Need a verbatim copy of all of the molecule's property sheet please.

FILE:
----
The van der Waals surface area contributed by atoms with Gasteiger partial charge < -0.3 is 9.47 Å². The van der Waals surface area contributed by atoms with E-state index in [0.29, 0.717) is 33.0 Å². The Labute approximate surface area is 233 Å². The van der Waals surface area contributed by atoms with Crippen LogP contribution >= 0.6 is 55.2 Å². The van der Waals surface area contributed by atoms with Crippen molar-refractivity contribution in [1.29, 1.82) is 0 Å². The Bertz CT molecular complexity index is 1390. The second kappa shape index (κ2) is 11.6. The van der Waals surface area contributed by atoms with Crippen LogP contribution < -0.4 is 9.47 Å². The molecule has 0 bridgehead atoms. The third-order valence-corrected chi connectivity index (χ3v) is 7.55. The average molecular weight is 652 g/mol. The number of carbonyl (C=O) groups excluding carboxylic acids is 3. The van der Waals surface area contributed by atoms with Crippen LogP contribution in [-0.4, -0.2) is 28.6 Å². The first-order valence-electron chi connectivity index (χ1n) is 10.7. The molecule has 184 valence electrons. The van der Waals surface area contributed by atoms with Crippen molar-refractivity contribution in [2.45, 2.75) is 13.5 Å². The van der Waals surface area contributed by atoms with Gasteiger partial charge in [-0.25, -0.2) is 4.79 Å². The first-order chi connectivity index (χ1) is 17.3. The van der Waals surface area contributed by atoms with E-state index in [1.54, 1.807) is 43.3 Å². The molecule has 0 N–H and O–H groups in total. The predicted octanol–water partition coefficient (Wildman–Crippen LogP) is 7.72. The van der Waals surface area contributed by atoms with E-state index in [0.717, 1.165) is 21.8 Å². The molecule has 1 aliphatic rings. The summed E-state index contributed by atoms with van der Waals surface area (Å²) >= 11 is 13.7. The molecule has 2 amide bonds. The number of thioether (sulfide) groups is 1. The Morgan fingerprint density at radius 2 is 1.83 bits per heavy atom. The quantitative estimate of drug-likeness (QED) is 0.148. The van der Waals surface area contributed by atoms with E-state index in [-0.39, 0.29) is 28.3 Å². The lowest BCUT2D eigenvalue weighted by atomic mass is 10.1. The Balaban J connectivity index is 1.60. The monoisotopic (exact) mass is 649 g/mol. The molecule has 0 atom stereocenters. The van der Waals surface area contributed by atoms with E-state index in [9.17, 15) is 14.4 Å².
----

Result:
The van der Waals surface area contributed by atoms with Gasteiger partial charge < -0.3 is 9.47 Å². The van der Waals surface area contributed by atoms with E-state index in [0.29, 0.717) is 33.0 Å². The Labute approximate surface area is 233 Å². The van der Waals surface area contributed by atoms with Crippen LogP contribution >= 0.6 is 55.2 Å². The van der Waals surface area contributed by atoms with Crippen molar-refractivity contribution in [1.29, 1.82) is 0 Å². The Bertz CT molecular complexity index is 1390. The second kappa shape index (κ2) is 11.6. The van der Waals surface area contributed by atoms with Crippen LogP contribution < -0.4 is 9.47 Å². The molecule has 0 bridgehead atoms. The third-order valence-corrected chi connectivity index (χ3v) is 7.55. The average molecular weight is 652 g/mol. The number of carbonyl (C=O) groups excluding carboxylic acids is 3. The van der Waals surface area contributed by atoms with Crippen LogP contribution in [-0.4, -0.2) is 28.6 Å². The first-order valence-electron chi connectivity index (χ1n) is 10.7. The molecule has 184 valence electrons. The van der Waals surface area contributed by atoms with Crippen molar-refractivity contribution in [2.45, 2.75) is 13.5 Å². The van der Waals surface area contributed by atoms with Gasteiger partial charge in [-0.25, -0.2) is 4.79 Å². The first-order chi connectivity index (χ1) is 17.3. The van der Waals surface area contributed by atoms with E-state index in [1.54, 1.807) is 43.3 Å². The molecule has 0 N–H and O–H groups in total. The predicted octanol–water partition coefficient (Wildman–Crippen LogP) is 7.72. The van der Waals surface area contributed by atoms with E-state index in [0.717, 1.165) is 21.8 Å². The molecule has 1 aliphatic rings. The summed E-state index contributed by atoms with van der Waals surface area (Å²) >= 11 is 13.7. The molecule has 2 amide bonds. The number of thioether (sulfide) groups is 1. The Morgan fingerprint density at radius 2 is 1.83 bits per heavy atom. The quantitative estimate of drug-likeness (QED) is 0.148. The van der Waals surface area contributed by atoms with E-state index in [-0.39, 0.29) is 28.3 Å². The lowest BCUT2D eigenvalue weighted by atomic mass is 10.1. The Balaban J connectivity index is 1.60. The monoisotopic (exact) mass is 649 g/mol. The molecule has 0 atom stereocenters. The van der Waals surface area contributed by atoms with E-state index in [9.17, 15) is 14.4 Å².